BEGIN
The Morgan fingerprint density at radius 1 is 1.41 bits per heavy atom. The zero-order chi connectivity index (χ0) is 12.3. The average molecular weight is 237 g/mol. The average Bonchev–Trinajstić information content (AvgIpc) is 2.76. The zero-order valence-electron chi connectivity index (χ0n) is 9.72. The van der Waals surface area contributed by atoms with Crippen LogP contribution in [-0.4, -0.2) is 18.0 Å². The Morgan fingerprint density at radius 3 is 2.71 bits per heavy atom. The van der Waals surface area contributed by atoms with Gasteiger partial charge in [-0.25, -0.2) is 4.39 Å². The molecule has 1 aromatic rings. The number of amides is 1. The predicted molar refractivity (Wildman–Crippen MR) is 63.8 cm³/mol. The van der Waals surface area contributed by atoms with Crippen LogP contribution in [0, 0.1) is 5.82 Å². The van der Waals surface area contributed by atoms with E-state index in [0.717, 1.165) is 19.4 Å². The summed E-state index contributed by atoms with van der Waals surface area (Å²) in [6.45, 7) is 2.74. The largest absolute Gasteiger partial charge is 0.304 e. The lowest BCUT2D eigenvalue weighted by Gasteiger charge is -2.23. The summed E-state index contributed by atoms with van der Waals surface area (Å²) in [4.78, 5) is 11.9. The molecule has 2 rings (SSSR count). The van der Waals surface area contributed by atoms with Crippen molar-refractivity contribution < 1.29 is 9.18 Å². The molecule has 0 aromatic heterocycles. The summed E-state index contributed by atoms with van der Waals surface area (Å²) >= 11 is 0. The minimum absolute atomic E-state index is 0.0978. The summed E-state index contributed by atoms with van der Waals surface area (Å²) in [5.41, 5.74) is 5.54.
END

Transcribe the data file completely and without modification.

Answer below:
The Morgan fingerprint density at radius 1 is 1.41 bits per heavy atom. The zero-order chi connectivity index (χ0) is 12.3. The average molecular weight is 237 g/mol. The average Bonchev–Trinajstić information content (AvgIpc) is 2.76. The zero-order valence-electron chi connectivity index (χ0n) is 9.72. The van der Waals surface area contributed by atoms with Crippen LogP contribution in [-0.4, -0.2) is 18.0 Å². The Morgan fingerprint density at radius 3 is 2.71 bits per heavy atom. The van der Waals surface area contributed by atoms with Gasteiger partial charge in [-0.25, -0.2) is 4.39 Å². The molecule has 1 aromatic rings. The number of amides is 1. The predicted molar refractivity (Wildman–Crippen MR) is 63.8 cm³/mol. The van der Waals surface area contributed by atoms with Crippen LogP contribution in [0, 0.1) is 5.82 Å². The van der Waals surface area contributed by atoms with E-state index in [0.717, 1.165) is 19.4 Å². The summed E-state index contributed by atoms with van der Waals surface area (Å²) in [6.45, 7) is 2.74. The largest absolute Gasteiger partial charge is 0.304 e. The lowest BCUT2D eigenvalue weighted by Gasteiger charge is -2.23. The summed E-state index contributed by atoms with van der Waals surface area (Å²) in [4.78, 5) is 11.9. The molecule has 2 rings (SSSR count). The van der Waals surface area contributed by atoms with Crippen molar-refractivity contribution < 1.29 is 9.18 Å². The molecule has 0 aromatic heterocycles. The summed E-state index contributed by atoms with van der Waals surface area (Å²) >= 11 is 0. The minimum absolute atomic E-state index is 0.0978. The summed E-state index contributed by atoms with van der Waals surface area (Å²) in [5.41, 5.74) is 5.54.